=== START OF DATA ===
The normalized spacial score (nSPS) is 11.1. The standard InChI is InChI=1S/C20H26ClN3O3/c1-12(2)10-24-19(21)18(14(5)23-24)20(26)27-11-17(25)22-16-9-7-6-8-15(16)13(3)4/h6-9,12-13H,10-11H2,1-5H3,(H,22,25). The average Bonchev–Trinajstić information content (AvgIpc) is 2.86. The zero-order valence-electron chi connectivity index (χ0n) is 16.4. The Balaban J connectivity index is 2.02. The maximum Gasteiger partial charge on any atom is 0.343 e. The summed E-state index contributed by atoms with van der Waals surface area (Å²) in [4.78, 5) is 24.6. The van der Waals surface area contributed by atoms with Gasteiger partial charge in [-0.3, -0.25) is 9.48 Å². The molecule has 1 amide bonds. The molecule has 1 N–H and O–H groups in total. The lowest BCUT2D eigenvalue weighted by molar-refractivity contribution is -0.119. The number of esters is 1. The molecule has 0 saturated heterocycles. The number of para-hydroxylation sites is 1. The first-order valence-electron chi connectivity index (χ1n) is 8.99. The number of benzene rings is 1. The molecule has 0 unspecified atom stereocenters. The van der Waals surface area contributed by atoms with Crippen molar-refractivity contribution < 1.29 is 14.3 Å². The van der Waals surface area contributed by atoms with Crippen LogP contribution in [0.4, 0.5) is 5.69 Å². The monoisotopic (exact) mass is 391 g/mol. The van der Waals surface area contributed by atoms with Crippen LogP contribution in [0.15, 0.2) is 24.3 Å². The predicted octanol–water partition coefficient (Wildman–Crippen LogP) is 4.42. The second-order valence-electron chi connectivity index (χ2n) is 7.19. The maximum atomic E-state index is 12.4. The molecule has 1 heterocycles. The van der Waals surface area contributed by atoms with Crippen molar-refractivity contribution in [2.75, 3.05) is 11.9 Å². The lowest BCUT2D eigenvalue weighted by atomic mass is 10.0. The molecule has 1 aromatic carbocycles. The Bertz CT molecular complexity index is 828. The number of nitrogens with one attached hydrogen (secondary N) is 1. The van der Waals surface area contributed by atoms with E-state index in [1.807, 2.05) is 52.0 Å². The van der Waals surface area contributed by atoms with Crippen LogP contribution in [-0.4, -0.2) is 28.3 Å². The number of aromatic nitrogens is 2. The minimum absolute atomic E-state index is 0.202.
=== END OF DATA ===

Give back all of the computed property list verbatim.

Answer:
The normalized spacial score (nSPS) is 11.1. The standard InChI is InChI=1S/C20H26ClN3O3/c1-12(2)10-24-19(21)18(14(5)23-24)20(26)27-11-17(25)22-16-9-7-6-8-15(16)13(3)4/h6-9,12-13H,10-11H2,1-5H3,(H,22,25). The average Bonchev–Trinajstić information content (AvgIpc) is 2.86. The zero-order valence-electron chi connectivity index (χ0n) is 16.4. The Balaban J connectivity index is 2.02. The maximum Gasteiger partial charge on any atom is 0.343 e. The summed E-state index contributed by atoms with van der Waals surface area (Å²) in [4.78, 5) is 24.6. The van der Waals surface area contributed by atoms with Gasteiger partial charge in [-0.3, -0.25) is 9.48 Å². The molecule has 1 amide bonds. The molecule has 1 N–H and O–H groups in total. The lowest BCUT2D eigenvalue weighted by molar-refractivity contribution is -0.119. The number of esters is 1. The molecule has 0 saturated heterocycles. The number of para-hydroxylation sites is 1. The first-order valence-electron chi connectivity index (χ1n) is 8.99. The number of benzene rings is 1. The molecule has 0 unspecified atom stereocenters. The van der Waals surface area contributed by atoms with Crippen molar-refractivity contribution < 1.29 is 14.3 Å². The van der Waals surface area contributed by atoms with Crippen LogP contribution in [0.4, 0.5) is 5.69 Å². The monoisotopic (exact) mass is 391 g/mol. The van der Waals surface area contributed by atoms with Crippen LogP contribution in [0.15, 0.2) is 24.3 Å². The predicted octanol–water partition coefficient (Wildman–Crippen LogP) is 4.42. The second-order valence-electron chi connectivity index (χ2n) is 7.19. The maximum atomic E-state index is 12.4. The molecule has 1 heterocycles. The van der Waals surface area contributed by atoms with Crippen molar-refractivity contribution in [2.75, 3.05) is 11.9 Å². The lowest BCUT2D eigenvalue weighted by atomic mass is 10.0. The molecule has 1 aromatic carbocycles. The Bertz CT molecular complexity index is 828. The number of nitrogens with one attached hydrogen (secondary N) is 1. The van der Waals surface area contributed by atoms with E-state index in [1.807, 2.05) is 52.0 Å². The van der Waals surface area contributed by atoms with Crippen LogP contribution in [-0.4, -0.2) is 28.3 Å². The number of aromatic nitrogens is 2. The minimum absolute atomic E-state index is 0.202.